Regarding the African works themselves, the exhibit’s organizers have forgotten all about the “war, colonialism, and slavery” that so haunted the curators of “In Praise of Painting.” The African show contains no sculptures depicting Africans enslaving each other, a practice that long antedated European arrival on the continent. The exhibit’s timeline of Africa notes the start of the transatlantic slave trade in 1528 but ignores the kidnapping, coercion, and brutality with which rulers in West African kingdoms like Dahomey and Oyo produced the human subjects of that trade.
War has been a constant in sub-Saharan Africa. The Ashanti Empire (now Ghana) enslaved members of vanquished tribes when it did not murder them ritually. The Zulu state in southern Africa unleashed the “Mfecane” (crushing) against Sotho-speakers and other Nguni societies starting in the late eighteenth century. Highlander Abyssinians conquered and colonized Somalis, Oromos, and assorted small chieftains from the late sixteenth century to the early twentieth century. “The African Origin” curators do not decry the African artefacts’ inattention to such matters.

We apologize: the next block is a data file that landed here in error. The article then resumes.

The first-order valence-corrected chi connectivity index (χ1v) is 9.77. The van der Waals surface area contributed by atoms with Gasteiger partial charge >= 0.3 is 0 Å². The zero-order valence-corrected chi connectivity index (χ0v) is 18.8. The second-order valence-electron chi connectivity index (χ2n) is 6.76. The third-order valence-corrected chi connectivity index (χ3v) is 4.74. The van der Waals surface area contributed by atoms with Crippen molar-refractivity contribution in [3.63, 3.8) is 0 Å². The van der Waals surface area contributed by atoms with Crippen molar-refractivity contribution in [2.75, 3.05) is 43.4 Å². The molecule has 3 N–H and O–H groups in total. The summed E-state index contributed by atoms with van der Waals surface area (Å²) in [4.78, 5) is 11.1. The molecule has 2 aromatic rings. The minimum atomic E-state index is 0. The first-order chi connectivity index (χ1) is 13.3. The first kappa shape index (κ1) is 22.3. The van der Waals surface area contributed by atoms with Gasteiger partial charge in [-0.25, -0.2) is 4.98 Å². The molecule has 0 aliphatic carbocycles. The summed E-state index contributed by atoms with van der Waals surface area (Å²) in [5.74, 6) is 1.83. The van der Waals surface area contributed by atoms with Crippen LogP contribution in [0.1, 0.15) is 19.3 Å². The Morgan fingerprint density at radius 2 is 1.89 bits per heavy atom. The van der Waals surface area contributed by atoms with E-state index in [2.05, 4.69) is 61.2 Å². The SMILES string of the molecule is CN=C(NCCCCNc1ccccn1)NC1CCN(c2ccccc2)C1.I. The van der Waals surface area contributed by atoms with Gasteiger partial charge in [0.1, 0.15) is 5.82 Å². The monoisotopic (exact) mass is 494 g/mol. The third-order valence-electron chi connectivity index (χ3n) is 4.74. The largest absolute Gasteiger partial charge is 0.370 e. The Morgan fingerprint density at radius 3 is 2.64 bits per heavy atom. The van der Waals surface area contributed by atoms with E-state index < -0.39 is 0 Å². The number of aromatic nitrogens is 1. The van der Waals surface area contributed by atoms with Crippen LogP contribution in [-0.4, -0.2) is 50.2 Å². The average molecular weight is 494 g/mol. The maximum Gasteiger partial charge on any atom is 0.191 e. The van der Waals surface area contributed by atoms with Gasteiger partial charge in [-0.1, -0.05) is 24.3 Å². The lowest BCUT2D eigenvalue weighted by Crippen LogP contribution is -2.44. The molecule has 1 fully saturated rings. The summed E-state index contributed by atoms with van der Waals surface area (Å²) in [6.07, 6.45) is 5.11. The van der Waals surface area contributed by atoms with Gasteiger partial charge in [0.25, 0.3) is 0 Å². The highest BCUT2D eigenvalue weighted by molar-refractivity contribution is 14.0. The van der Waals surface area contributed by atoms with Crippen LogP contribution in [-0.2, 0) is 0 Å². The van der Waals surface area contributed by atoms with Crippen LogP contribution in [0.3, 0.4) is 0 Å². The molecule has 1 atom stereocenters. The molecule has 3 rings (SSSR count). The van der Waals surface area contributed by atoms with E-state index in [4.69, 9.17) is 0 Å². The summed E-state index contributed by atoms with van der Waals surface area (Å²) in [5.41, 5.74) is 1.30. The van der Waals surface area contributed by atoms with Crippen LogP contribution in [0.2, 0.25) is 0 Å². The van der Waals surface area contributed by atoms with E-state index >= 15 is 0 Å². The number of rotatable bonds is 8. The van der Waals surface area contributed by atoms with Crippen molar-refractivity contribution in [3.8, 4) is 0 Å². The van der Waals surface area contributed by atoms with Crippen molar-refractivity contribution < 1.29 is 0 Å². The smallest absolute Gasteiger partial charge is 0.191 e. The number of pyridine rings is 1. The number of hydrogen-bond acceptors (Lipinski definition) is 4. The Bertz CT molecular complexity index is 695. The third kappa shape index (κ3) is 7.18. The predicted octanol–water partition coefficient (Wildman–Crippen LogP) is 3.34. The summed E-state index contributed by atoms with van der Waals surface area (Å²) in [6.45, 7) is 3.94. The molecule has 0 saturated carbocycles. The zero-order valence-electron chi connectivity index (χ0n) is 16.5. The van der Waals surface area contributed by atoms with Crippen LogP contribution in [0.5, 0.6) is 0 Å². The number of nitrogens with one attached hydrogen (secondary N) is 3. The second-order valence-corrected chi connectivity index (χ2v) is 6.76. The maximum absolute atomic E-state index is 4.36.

A brass plaque from the court of Benin shows a warrior chief in a helmet, holding a sword and surrounded by soldiers and attendants, smaller in size to indicate their inferior status. The plaque commemorates the triumphs of the Oba Esigie (the ruler of the Benin kingdom) over what the curators discreetly term “internal and external threats.” What became of those internal critics and external enemies is not represented on the plaque, nor does the Met note the absence of any reference to their fate.